Korea-Kenya Relations: A Review!
It is now 54 years since Kenya and S. Korea established diplomatic ties. S. Korea maintains an embassy in Nairobi whereas Kenya maintains one in Seoul. Currently, about 1,300 Koreans live in Kenya 60% of which work with missionaries and NGOs. Kenyans in S. Korea are slightly less than the above but they have kept increasing over the years. Majority are there for studies.
Cultural exchange is shaping up. Each year, the Kenya Embassy in Seoul strives to host/participate in cultural events, sharing the Kenyan culture while at it. In 2017, the Embassy spearheaded the establishment of ‘Kenya Corner’ at Kyungpook National University in Daegu. The room is equipped with books on Kenyan culture and will be a perfect hub for Koreans to find out more about Kenyan culture. The same goes for the Republic of Korea Embassy in Kenya which established Korea corner at the University of Nairobi, with the goal of sharing Korean culture with Kenyans. Aside from that, the Korean embassy has a line of annual festivals for music, food and film which it uses to share Korean culture with Kenyans.
Bilateral trade is quite commendable although imbalanced in favor of S.Korea. It is worth US$ 330 billion. Kenya exports about US$ 30 million worth of goods to S. Korea. S. Korea exports about US$ 300 million worth of goods to Kenya. Main exports from Kenya to Korea include; tobacco, coffee, scrap metal, gemstones, pyrethrum, spices, fish, wood products, and handicrafts. Main exports from Korea to Kenya include; iron & steel products, plastics, electrical machinery, ICT equipment, chemicals, rubber products, pharmaceuticals, motor vehicles.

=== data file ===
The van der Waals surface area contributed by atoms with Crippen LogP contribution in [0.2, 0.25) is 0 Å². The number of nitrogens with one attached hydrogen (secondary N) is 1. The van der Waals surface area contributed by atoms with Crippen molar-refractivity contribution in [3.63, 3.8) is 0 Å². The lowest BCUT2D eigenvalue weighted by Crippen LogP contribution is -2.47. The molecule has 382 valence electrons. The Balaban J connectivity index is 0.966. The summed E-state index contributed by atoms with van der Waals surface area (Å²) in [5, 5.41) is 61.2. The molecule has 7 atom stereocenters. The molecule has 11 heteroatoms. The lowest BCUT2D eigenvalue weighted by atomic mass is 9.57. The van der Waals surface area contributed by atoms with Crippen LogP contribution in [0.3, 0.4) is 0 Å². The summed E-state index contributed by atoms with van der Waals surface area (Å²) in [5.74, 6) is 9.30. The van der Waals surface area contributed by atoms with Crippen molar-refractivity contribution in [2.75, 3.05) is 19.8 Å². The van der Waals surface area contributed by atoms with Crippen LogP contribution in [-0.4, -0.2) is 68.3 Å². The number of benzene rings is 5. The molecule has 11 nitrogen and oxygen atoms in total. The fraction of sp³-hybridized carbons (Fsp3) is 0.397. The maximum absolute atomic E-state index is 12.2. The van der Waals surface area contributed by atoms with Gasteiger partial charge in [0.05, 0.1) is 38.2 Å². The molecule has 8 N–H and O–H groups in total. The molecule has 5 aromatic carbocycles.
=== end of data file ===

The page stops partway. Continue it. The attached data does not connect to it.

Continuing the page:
Foreign Direct Investment is increasing. Many South Korean firms such as Samsung, LG and Hyundai maintain their regional headquarters in Nairobi. The foreign remittances by Kenyans from S. Korea have helped revitalize our economy.
On the diplomatic front, key government officials and dignitaries from both countries have been visiting, a factor that has bolstered our bilateral ties and relationship. In 2012, the then Korean Prime Minister Hon. Kim Hwang-sik paid Kenya a visit. His Kenyan counterpart Hon. Raila Odinga would later visit S. Korea in the same year. Fast forward to 2016, Former Korean President H.E Park Geun-Hye made a state visit to Kenya as part of her Africa tour. Numerous agreements were signed to improve cooperation between Kenya and S.Korea
The establishment of Korean Studies center at the University of Nairobi and King Sejong Institute at Kenyatta University have been vital in promoting Korean culture and its affairs in Kenya. This has helped to alleviate the cultural barrier between the two countries which is critical to trade and other diplomatic relations. As the two nations keep at it, we at the Bridge hope that the relations continue to soar and keep strengthening by day.
By Socrates Luseka
Illustration by Sakina Taherali